Every Year, as the days get longer and the nights get warmer, a new wave of tattooed and pierced creatures come out to play with the masses. It is the beginning of festival season. Touring on a massive scale will consume bands from the world over until the bite of autumn air forces them to take it indoors. And when Labor Day is upon us, the boys will vacate the streets and there will be a sense of loss for the fans that hold out for those magical moments that can only come from seeing their favorite band in an open air venue.
Yet somehow, this festival season will not be the same. You see, today marks what would have been AJ Carroll's 23rd Birthday. It has only been a few short weeks since the tragedy of his death shook this community to its core. AJ was a staple on the DFW music scene long before he could legally be a patron at the very venues he played at. AJ was already playing Rocklahoma by the time he was 17 years old, as drummer for Revengence. He was a veteran to the music industry; touring, recording, session work. He attended the Musicians Institute in Los Angeles which helped him hone his technique. He was a marvel; perfecting drum techniques that musicians decades older than him still struggled with. Many did not know that AJ also played guitar with a significant amount of competency. He refused to say he played piano (because he wasn’t perfect at it), but he did. His voice wasn't half bad either. He was poised for greatness.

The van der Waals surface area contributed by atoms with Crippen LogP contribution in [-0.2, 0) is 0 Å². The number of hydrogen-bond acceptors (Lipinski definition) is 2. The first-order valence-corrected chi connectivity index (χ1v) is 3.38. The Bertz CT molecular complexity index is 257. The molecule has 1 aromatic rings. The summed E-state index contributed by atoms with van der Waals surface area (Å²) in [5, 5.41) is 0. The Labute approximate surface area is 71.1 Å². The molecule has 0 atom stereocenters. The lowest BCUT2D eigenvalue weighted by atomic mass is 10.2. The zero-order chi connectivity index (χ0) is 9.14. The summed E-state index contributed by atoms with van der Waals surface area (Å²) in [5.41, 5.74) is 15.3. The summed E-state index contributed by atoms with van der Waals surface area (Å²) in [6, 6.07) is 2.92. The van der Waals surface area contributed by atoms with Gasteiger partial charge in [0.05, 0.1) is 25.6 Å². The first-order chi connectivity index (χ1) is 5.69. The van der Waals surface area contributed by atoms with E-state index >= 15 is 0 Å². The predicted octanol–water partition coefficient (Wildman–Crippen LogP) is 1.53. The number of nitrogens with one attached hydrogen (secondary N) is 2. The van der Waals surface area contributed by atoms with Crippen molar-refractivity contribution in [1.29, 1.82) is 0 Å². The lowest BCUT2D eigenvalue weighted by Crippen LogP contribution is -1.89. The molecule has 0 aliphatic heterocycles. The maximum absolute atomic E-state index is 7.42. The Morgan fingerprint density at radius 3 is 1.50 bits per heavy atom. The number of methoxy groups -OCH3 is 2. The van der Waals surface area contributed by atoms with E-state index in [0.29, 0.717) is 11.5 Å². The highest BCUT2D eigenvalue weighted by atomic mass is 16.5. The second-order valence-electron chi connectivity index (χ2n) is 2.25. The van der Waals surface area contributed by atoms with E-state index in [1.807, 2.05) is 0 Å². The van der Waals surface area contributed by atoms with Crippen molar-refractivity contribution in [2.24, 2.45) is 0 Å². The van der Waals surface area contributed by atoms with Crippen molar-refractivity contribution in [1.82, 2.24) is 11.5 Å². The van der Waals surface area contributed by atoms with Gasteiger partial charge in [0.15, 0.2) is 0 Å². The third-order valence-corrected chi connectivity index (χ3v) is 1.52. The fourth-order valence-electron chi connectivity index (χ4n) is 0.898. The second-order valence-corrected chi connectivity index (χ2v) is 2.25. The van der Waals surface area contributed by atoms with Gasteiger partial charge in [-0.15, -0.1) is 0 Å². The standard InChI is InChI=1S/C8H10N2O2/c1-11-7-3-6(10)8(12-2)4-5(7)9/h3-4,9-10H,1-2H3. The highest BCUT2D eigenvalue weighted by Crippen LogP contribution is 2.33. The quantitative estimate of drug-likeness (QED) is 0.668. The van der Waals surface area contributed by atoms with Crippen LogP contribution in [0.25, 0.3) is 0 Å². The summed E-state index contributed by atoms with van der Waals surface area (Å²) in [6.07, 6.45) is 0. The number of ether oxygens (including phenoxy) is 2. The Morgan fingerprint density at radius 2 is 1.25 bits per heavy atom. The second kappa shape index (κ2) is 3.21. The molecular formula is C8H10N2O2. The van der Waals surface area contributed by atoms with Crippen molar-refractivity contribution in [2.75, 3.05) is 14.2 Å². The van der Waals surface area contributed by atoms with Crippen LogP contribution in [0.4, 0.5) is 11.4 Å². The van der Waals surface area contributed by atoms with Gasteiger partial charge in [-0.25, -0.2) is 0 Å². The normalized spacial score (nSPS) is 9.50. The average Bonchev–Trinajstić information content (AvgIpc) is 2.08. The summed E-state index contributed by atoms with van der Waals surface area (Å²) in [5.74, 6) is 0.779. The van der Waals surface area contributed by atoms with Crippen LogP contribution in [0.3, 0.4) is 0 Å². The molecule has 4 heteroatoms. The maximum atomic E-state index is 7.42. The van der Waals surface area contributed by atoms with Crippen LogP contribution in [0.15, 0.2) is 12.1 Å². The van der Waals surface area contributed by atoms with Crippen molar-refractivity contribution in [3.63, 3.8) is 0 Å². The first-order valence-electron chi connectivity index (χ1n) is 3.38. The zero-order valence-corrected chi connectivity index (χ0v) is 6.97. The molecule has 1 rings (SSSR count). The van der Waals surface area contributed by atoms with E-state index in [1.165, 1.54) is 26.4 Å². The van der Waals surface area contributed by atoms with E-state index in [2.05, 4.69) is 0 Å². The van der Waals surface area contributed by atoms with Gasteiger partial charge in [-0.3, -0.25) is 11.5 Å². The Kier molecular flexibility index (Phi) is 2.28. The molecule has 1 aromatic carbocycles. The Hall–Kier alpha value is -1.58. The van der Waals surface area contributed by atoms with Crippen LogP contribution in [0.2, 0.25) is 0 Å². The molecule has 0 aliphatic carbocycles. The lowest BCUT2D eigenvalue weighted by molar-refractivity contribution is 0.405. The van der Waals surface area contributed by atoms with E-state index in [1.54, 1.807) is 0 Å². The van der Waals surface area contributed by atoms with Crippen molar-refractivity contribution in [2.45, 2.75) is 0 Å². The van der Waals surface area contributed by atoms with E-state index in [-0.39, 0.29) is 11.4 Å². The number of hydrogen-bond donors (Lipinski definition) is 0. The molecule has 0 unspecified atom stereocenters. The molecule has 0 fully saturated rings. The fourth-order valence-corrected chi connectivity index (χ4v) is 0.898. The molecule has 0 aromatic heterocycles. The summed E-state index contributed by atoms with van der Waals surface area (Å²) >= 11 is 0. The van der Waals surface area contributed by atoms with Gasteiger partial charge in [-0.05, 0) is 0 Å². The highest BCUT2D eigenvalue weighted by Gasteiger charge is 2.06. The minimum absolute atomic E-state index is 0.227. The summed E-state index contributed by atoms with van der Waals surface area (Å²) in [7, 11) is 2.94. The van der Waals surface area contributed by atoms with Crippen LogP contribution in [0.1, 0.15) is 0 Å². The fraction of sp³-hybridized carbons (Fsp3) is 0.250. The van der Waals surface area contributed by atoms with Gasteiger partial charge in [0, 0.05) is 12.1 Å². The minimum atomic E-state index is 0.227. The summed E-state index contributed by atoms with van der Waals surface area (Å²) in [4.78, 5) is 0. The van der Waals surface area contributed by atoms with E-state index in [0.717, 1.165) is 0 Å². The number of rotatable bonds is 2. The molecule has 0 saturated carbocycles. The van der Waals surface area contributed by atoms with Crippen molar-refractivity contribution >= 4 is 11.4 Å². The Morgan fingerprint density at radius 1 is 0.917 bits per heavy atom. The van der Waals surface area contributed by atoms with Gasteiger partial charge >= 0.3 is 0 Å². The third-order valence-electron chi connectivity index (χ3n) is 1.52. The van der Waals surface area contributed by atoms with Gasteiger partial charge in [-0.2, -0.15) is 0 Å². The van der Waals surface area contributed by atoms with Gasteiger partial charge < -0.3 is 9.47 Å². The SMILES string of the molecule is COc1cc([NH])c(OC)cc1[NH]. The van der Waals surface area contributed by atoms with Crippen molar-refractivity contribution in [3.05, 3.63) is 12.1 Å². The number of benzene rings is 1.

But there was madness in the genius. Like many musicians, AJ struggled with the dark side of creativity; being able to feel Everything. In so many ways, he was the ingenue. He looked at the world with the wonder and awe of a child. Everything was new to him, something new to explore. It may be why he was so deeply affected by all that he saw. It was painful for him to watch the way people treated one another and often he questioned why people behaved as they did. Yet he still loved, big and out loud. It was just his way. Music was his therapy, fans were his ultimate acceptance; adoring and non-judgemental. It was just as much for the listener as it was for himself.
This tour season will be not be the same. Somehow the music will not play as loudly, as clearly, as it did when he was there. Yet somehow, I keep expecting to turn and see him.
Don Henley, AJ's favorite drummer, said it much better than I ever could, "I see your bronze skin shining in the sun, you got your hair slicked back and your Wayfarers on".
Yet, the memories are all that remain. But just like the music we discussed on a daily basis, I carry him with me. A constant reminder of living in the moment.
So, with great fervor, I encourage all fans to get out and support local music. Because all too soon the Boys of Summer will be gone.